Now, certainly everyone has a right to their own opinion, but I can’t help thinking that this label of pretentiousness is redundant. Any artistic work makes some sort of claim to distinction and/or importance; if it didn’t, it wouldn’t have been made in the first place. Before setting out to make artistic works, the most fundamental stage of the creative process is for artists to believe that they have something worth saying, something important to express that’s distinct enough to be presented to the world, and that that message is best conveyed through the arts. Critics ought to be more aware of this fact, because even though they only factor into this creative process (at least, one hopes) once the art is fully formed, when they are assessing the final product, their own need to critique a work follows the same creative process as the artists’: they too believe they have something worth saying, this time about the art. And for this reason, when the term is bandied about without much insight or explanation as to why the art is pretentious (which is too often the case), there’s a lack of self-awareness to these “pretentious” critics that’s off-putting and counter-productive.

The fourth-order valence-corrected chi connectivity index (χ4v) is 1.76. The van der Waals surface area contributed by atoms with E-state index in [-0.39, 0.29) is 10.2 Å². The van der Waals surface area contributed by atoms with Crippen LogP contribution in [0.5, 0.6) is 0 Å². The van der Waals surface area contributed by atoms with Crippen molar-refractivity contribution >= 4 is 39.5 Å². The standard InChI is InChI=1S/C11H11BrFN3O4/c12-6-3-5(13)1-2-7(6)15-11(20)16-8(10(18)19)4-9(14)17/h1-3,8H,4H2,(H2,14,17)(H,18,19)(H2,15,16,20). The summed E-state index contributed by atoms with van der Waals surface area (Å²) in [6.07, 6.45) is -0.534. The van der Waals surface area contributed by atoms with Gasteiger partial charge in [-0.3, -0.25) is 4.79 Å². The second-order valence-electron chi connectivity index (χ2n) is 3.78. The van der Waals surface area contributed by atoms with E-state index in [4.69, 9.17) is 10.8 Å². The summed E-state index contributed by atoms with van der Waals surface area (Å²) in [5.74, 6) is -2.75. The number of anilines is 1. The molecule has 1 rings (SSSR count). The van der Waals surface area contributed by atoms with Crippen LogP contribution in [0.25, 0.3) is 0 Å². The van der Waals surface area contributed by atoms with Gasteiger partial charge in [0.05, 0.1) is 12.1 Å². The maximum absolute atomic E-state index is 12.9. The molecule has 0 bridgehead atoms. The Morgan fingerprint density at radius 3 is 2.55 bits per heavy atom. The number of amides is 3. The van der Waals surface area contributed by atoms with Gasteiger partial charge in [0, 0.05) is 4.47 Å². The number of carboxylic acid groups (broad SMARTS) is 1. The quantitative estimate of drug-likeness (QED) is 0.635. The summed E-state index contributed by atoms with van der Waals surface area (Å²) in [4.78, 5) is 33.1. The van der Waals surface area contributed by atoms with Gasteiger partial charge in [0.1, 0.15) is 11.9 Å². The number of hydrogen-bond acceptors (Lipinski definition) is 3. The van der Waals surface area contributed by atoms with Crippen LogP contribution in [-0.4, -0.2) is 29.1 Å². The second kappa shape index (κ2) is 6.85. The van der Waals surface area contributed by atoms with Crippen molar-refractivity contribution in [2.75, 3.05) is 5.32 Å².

Moreover, just as vital as the conviction that one’s art is worth expressing is the conviction that the art is worthy of having an audience. Self-expression is most potent when there are others to witness that personal statement at play in artistic works. And similarly, without this drive to reach an audience, the art goes unseen by the critics, and everything that makes that piece distinct and important to the artist remains unexpressed, because no one can see how the work measures up to other important and distinct works in the grand scheme of things (a job mainly done by the critics). When the art is offered up for an audience, and the artist assumes it is good enough to be evaluated alongside whatever else is out there, the artist doubles down on its own high quality. In that moment, the artist declares its assumed merit, saying, “Look what I can do. Look what I have made. Isn’t it worth your time to see?” And it’s left up to the critics and the viewing public to make heads or tails of it, but pretentiousness isn’t really up for debate anymore. The art exists; therefore, it is pretentious.